With such intrigue
Pulling wool over our eyes
They peddle with lives
Her brother ate ravenously, gulping the cold water as if the taps had run dry. He wasn’t the only one who seemed to have been starved and maltreated.
When she waved goodbye, she did not know that it would be the last time that she’d gaze into those vacant brown eyes. Human beings were dispatched like postage stamps, no reply to sender, leaving blood stained hands that no amount of water could cleanse.
Stunned by the news that an executive order had terminated those anonymous lives, Macbeth now pales in comparison.
Conscience was murdered that night.
Her corpse lies unidentified.
The old man dosed in his favourite chair though his usual nap eluded him.
Once again, he vowed to stop watching the news which left him feeling distressed.
The latest announcement reminded him of those dark days of carrying a pass wherever he went, the curfew hours, the restrictions that banished him from enjoying God’s gifts.
He recalled those bitter days that segregated his life into compartments of different worlds.
Tears welled in his eyes as he remembered vividly the things he had done for his freedom, now being dismantled piece by piece, brick by brick with every passing day.
I had just completed reading a book by one of my favourite authors, Douglas Kennedy. The book, The Moment, is a haunting Romance set “amidst the stunningly atmospheric portrait of Berlin in the final dark days before the Wall came down” (extract from book summary)
So it was serendipity when I was invited on a Business trip to Berlin about 5 years ago. I couldn’t wait to walk the streets of this piece of dramatic history, trying to capture all I had imagined while reading my novel . Join me as I walk you through some of the streets of Berlin, my experiences and observations. I must state up front that I loved modern day Berlin and we all had a great time especially since we visited in Summer.
This street leads to Check Point Charlie which was the name given by Western Allies to the main crossing point between East Berlin and West Berlin during the Cold War (1947–1991).This was the wall which controlled emigration between East and West Berlin and controlled and separated many families and friends.
Many years later, it’s part of a tourist adventure to pose for a photograph at this entrance which was once the source of pain and hardship for many.
Below is a sample of passports combined in a collage which I discovered in a shop along this street. It symbolises the control and passport to life in those bitter-cold years.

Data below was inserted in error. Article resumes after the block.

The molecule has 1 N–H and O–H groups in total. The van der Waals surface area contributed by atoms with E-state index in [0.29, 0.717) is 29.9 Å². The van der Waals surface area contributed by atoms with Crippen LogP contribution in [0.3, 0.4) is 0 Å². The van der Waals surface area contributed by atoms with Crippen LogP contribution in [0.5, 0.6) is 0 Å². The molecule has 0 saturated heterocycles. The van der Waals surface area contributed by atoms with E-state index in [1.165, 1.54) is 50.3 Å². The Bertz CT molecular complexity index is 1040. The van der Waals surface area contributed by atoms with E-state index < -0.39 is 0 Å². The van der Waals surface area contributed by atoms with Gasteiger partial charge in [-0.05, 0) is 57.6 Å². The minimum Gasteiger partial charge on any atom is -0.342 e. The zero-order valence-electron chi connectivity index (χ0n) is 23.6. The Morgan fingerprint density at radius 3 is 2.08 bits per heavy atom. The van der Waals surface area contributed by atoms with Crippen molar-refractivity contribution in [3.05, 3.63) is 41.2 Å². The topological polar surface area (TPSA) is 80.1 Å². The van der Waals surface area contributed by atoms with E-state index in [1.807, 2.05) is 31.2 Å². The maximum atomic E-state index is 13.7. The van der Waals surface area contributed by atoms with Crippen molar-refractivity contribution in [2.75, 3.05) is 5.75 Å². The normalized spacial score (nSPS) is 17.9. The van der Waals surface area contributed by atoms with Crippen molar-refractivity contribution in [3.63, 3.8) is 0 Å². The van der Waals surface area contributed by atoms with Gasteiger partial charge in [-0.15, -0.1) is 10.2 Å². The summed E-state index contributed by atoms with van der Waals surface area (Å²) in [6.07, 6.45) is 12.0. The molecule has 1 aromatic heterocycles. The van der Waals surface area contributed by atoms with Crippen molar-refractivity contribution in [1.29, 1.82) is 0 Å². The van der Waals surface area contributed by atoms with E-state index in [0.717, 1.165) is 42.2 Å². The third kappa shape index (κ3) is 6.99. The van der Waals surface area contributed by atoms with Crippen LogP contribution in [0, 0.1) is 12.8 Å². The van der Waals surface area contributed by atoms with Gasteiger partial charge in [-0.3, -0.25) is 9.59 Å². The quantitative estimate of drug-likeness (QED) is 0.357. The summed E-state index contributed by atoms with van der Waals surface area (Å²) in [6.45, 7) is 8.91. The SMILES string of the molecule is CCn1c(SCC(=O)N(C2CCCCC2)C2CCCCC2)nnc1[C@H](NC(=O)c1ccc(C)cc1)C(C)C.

For some, the Berlin Wall was one of the most abominable structures ever built.Over its 28 years of existence, it was decorated with political slogans,paintings, declarations of love and served as a form of protest. Below is a remnant of the wall. Such remnants became a collector’s item after the fall of the Wall in 1989.
The Brandenburg Gate is an 18th-century neoclassical monument in Berlin and one of the best-known landmarks of Germany. A beautiful sight when lit up at night , the gate was initially designed to showcase freedom and triumph. Though still a great attraction, the Brandenburg Gate became intimately entwined with times of intense turbulence including it’s significance in the cold war and the Berlin Wall.
In place of the old Berlin Wall, a memorial wall was established to depict the history of the wall and what it stood for. I watched on that Saturday afternoon as someone cried uncontrollably while reading the stories on that wall – over 20 years after its fall.
Fortunately, change eventually comes and I like to think that the picture below, on the other side of the memorial wall, represents a picture of the modern day liberty and fun in the sun in Berlin. I stopped here to enjoy a delicious Currywurst roll, soak up the sun and admire this makeshift piece of beach heaven and haven.
Not too far away, I found this colourful block of buildings, though near to Checkpoint Charlie, far removed from the grey hardship and bleak history of what was once East Berlin.
I love stories with good endings. Join me next week for more street walking in Berlin.Thank you for reading and you are welcome to comment.
These walls speak
Sometimes too choked with fear
To tell us about what happened here
These walls cry
Tears of dried blood from old scars
Of prejudice and pain behind those bars
These walls scream
Of silenced voices and separated lives
Edicts determining who endures and who thrives
These walls hide
Exhumed hatred, resurrected from a bygone era
When masked men darted knives of burning terror
These walls hear
Vitriolic words, disguised in the name of the holy book
Claiming promised lands with a stolen verse as the hook
These walls see
How we cower in shadows when we make that mark
That gives our permission for self selection into the ark
These walls know
Who carries blood and dirt on their hands
When we build new walls to extend divided lands